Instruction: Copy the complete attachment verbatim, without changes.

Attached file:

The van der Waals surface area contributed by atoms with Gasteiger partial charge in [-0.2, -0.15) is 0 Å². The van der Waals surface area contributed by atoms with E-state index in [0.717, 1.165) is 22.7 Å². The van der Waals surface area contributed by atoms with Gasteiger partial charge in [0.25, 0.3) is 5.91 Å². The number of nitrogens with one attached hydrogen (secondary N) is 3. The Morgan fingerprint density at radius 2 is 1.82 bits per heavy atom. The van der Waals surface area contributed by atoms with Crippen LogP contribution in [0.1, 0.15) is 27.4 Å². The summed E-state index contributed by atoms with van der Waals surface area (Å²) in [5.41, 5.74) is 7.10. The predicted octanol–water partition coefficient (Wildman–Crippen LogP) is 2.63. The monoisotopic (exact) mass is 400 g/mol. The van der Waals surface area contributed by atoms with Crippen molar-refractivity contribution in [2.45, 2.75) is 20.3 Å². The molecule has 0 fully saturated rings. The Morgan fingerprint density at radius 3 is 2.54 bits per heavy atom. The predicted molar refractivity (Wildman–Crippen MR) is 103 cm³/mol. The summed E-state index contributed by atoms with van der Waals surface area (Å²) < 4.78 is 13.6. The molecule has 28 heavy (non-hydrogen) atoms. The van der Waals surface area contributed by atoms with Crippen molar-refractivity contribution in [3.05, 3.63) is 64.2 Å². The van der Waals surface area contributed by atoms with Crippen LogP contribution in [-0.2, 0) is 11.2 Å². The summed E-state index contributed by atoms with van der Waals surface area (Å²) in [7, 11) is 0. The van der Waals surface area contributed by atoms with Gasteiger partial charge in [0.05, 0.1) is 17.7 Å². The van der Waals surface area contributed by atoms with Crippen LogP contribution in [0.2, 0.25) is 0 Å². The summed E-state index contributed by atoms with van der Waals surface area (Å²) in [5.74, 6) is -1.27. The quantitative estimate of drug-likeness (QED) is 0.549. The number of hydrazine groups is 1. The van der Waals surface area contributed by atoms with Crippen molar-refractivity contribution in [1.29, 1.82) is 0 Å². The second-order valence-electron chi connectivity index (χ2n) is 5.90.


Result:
The van der Waals surface area contributed by atoms with Gasteiger partial charge in [-0.2, -0.15) is 0 Å². The van der Waals surface area contributed by atoms with E-state index in [0.717, 1.165) is 22.7 Å². The van der Waals surface area contributed by atoms with Gasteiger partial charge in [0.25, 0.3) is 5.91 Å². The number of nitrogens with one attached hydrogen (secondary N) is 3. The Morgan fingerprint density at radius 2 is 1.82 bits per heavy atom. The van der Waals surface area contributed by atoms with Crippen LogP contribution in [0.1, 0.15) is 27.4 Å². The summed E-state index contributed by atoms with van der Waals surface area (Å²) in [5.41, 5.74) is 7.10. The predicted octanol–water partition coefficient (Wildman–Crippen LogP) is 2.63. The monoisotopic (exact) mass is 400 g/mol. The van der Waals surface area contributed by atoms with Crippen molar-refractivity contribution in [2.45, 2.75) is 20.3 Å². The molecule has 0 fully saturated rings. The Morgan fingerprint density at radius 3 is 2.54 bits per heavy atom. The predicted molar refractivity (Wildman–Crippen MR) is 103 cm³/mol. The summed E-state index contributed by atoms with van der Waals surface area (Å²) < 4.78 is 13.6. The molecule has 28 heavy (non-hydrogen) atoms. The van der Waals surface area contributed by atoms with Crippen molar-refractivity contribution in [3.05, 3.63) is 64.2 Å². The van der Waals surface area contributed by atoms with Crippen LogP contribution in [-0.2, 0) is 11.2 Å². The summed E-state index contributed by atoms with van der Waals surface area (Å²) in [7, 11) is 0. The van der Waals surface area contributed by atoms with Gasteiger partial charge in [0.05, 0.1) is 17.7 Å². The van der Waals surface area contributed by atoms with Crippen LogP contribution in [0.2, 0.25) is 0 Å². The summed E-state index contributed by atoms with van der Waals surface area (Å²) in [5.74, 6) is -1.27. The quantitative estimate of drug-likeness (QED) is 0.549. The number of hydrazine groups is 1. The van der Waals surface area contributed by atoms with Crippen molar-refractivity contribution in [1.29, 1.82) is 0 Å². The second-order valence-electron chi connectivity index (χ2n) is 5.90.